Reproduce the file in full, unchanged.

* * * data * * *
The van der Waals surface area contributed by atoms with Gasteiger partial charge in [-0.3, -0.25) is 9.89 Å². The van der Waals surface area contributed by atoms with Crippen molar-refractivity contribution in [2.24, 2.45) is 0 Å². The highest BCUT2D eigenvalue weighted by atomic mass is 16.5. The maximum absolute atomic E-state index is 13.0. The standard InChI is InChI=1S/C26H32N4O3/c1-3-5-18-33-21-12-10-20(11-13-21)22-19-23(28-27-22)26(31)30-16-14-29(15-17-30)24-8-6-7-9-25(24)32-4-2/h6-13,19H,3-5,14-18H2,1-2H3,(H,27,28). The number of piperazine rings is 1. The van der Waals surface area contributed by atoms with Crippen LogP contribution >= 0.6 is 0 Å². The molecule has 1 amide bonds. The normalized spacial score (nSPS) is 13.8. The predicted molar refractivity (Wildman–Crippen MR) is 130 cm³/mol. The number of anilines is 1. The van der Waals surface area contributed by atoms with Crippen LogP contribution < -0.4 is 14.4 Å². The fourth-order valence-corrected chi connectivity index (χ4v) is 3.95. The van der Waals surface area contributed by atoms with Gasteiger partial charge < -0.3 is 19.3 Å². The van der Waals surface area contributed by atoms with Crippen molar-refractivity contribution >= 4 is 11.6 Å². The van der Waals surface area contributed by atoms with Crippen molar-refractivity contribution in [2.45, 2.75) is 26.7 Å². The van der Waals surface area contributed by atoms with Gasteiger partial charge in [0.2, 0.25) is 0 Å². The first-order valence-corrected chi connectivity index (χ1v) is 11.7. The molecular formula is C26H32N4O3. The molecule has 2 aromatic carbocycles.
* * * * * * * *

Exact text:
The van der Waals surface area contributed by atoms with Gasteiger partial charge in [-0.3, -0.25) is 9.89 Å². The van der Waals surface area contributed by atoms with Crippen molar-refractivity contribution in [2.24, 2.45) is 0 Å². The highest BCUT2D eigenvalue weighted by atomic mass is 16.5. The maximum absolute atomic E-state index is 13.0. The standard InChI is InChI=1S/C26H32N4O3/c1-3-5-18-33-21-12-10-20(11-13-21)22-19-23(28-27-22)26(31)30-16-14-29(15-17-30)24-8-6-7-9-25(24)32-4-2/h6-13,19H,3-5,14-18H2,1-2H3,(H,27,28). The number of piperazine rings is 1. The van der Waals surface area contributed by atoms with Crippen LogP contribution >= 0.6 is 0 Å². The molecule has 1 amide bonds. The normalized spacial score (nSPS) is 13.8. The predicted molar refractivity (Wildman–Crippen MR) is 130 cm³/mol. The number of anilines is 1. The van der Waals surface area contributed by atoms with Crippen LogP contribution < -0.4 is 14.4 Å². The fourth-order valence-corrected chi connectivity index (χ4v) is 3.95. The van der Waals surface area contributed by atoms with Gasteiger partial charge < -0.3 is 19.3 Å². The van der Waals surface area contributed by atoms with Crippen molar-refractivity contribution >= 4 is 11.6 Å². The van der Waals surface area contributed by atoms with Crippen molar-refractivity contribution in [2.45, 2.75) is 26.7 Å². The van der Waals surface area contributed by atoms with Gasteiger partial charge in [0.2, 0.25) is 0 Å². The first-order valence-corrected chi connectivity index (χ1v) is 11.7. The molecular formula is C26H32N4O3. The molecule has 2 aromatic carbocycles.